NINA MUNK, a contributing editor at Vanity Fair, is a journalist and the author of Fools Rush In: Steve Case, Jerry Levin, and the Unmaking of AOL Time Warner. She was previously a senior writer at Fortune, and before that a senior editor at Forbes. Her work has appeared in Vanity Fair, the New York Times Magazine, the New Yorker, Fortune, and the New York Times. She lives in New York.
At the time AOL and Time Warner were considered a matchless combination of old media content and new media distribution. But very soon after the deal was announced things started to go bad—and then from bad to worse. Less than four years after the deal was announced, every significant figure in the deal -save the politically astute Richard Parsons—has left the company, along with scores of others. Nearly a $100 billion was written off and a stock that once traded at $100 now trades near $10.
What happened? Where did it all go wrong? In this deeply sourced and deftly written book, Nina Munk gives us a window into the minds of two of the oddest men to ever run billion-dollar empires. Steve Case, the boy wonder who built AOL one free floppy disk at a time, was searching for a way out of the New Economy. Meanwhile Jerry Levin, who'd made his reputation as a visionary when he put HBO on satellite distribution, was searching for a monumental deal. These two men, more interested in their place in history than their personal fortunes, each thought they were out-smarting the other.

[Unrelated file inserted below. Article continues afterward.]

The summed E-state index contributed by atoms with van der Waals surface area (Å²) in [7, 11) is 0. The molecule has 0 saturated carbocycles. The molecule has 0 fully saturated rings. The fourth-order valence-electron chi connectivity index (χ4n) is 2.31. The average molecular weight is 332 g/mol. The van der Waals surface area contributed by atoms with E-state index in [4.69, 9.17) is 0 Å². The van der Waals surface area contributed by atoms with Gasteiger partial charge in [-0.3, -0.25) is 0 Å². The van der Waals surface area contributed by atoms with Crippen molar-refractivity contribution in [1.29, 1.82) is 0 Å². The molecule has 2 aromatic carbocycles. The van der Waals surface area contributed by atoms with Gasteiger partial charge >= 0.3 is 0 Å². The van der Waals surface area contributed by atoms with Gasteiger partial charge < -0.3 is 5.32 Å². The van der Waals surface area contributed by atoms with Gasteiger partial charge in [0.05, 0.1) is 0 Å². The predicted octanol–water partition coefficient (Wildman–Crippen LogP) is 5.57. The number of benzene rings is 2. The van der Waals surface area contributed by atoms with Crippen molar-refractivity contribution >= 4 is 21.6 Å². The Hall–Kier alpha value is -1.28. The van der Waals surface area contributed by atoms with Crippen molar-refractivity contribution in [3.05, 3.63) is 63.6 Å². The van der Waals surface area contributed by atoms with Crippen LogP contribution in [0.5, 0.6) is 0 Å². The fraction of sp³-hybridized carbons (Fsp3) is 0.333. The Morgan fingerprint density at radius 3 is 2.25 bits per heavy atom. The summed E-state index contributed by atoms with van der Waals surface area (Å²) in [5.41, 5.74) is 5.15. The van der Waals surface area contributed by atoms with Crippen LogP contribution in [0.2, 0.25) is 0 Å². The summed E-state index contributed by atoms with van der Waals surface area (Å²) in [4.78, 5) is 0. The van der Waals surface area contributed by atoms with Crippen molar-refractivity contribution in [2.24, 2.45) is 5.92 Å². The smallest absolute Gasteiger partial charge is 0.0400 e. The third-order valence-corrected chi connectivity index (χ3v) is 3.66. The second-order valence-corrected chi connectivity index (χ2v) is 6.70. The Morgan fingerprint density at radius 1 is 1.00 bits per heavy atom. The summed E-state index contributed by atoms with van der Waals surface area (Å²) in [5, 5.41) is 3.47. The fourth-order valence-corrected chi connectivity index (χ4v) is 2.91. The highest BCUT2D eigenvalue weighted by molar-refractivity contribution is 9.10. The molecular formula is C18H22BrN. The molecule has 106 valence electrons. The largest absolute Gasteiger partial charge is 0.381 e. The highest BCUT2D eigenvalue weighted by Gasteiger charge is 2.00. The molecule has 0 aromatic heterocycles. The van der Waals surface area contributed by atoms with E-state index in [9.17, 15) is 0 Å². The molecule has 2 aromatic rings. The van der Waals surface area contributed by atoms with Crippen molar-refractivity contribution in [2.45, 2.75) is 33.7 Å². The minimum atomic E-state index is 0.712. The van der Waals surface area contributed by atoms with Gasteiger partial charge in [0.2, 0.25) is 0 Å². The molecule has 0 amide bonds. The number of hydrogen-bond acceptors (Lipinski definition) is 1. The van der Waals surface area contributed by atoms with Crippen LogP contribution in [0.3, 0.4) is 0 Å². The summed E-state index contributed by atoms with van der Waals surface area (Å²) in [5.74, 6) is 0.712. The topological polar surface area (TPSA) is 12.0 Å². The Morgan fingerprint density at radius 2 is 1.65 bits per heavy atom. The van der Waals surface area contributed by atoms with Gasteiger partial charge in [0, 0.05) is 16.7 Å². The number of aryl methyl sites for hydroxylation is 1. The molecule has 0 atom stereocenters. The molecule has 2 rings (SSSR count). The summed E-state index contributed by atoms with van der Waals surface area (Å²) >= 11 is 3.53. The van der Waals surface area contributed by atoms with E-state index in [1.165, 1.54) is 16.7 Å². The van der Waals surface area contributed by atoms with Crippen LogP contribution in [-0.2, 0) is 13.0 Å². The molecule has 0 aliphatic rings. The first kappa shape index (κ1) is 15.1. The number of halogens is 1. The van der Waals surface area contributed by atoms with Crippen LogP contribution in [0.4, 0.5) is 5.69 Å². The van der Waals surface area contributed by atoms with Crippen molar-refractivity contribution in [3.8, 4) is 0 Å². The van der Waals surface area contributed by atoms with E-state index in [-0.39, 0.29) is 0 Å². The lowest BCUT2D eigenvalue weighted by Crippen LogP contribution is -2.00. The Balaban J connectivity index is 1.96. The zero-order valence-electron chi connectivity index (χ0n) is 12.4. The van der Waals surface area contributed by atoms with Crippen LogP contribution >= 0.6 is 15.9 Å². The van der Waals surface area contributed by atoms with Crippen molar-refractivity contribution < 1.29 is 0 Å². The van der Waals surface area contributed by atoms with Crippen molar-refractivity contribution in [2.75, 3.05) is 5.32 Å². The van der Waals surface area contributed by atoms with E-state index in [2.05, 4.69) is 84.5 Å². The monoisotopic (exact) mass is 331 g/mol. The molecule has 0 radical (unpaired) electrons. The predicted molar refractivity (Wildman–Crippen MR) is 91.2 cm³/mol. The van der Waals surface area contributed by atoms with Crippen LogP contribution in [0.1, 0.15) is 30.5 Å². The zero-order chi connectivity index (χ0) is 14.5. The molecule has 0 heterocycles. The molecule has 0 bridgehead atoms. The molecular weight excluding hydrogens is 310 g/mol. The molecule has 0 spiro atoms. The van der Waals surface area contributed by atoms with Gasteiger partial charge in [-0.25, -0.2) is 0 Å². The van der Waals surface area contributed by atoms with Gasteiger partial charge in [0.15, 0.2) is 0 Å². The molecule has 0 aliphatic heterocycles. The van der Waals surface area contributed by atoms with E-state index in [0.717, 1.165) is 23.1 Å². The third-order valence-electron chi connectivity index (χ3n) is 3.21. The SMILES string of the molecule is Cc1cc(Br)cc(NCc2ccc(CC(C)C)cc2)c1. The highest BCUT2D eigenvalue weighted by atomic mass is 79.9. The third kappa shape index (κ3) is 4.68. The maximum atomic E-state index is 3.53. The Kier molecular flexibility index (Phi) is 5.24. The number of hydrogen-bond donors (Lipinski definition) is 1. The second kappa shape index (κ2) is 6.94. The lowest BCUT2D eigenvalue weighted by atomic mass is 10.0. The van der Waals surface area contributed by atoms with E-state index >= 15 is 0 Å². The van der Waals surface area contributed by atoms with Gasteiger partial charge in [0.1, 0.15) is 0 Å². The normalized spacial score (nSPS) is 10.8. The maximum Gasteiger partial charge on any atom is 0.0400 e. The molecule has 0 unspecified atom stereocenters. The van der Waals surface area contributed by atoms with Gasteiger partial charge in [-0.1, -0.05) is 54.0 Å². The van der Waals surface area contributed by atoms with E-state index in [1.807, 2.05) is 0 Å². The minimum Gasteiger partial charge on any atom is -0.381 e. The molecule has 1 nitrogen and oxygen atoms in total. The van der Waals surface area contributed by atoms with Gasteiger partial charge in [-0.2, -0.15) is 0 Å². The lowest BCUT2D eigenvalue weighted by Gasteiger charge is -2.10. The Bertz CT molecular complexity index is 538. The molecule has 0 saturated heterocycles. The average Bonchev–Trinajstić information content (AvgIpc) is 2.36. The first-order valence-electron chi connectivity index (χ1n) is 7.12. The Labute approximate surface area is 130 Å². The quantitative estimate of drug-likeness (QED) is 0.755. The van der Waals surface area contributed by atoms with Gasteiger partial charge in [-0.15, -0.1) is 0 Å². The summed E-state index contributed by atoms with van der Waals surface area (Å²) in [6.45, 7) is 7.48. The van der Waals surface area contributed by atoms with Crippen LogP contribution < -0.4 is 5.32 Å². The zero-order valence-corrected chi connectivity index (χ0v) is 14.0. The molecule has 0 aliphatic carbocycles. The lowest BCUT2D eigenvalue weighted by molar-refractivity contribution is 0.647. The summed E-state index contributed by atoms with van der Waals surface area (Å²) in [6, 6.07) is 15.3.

For Deep Down Dark, the Pulitzer Prize–winning journalist Héctor Tobar received exclusive access to the miners and their tales. These thirty-three men came to think of the mine, a cavern inflicting constant and thundering aural torment, as a kind of coffin, and as a church where they sought redemption through prayer. Even while still buried, they all agreed that if by some miracle any of them escaped alive, they would share their story only collectively. Héctor Tobar was the person they chose to hear, and now to tell, that story.
The result is a masterwork or narrative journalism—a riveting, at times shocking, emotionally textured account of a singular human event. A New York Times bestseller, Deep Down Dark brings to haunting, tactile life the experience of being imprisoned inside a mountain of stone, the horror of being slowly consumed by hunger, and the spiritual and mystical elements that surrounded working in such a dangerous place. In its stirring final chapters, it captures the profound way in which the lives of everyone involved in the disaster were forever changed.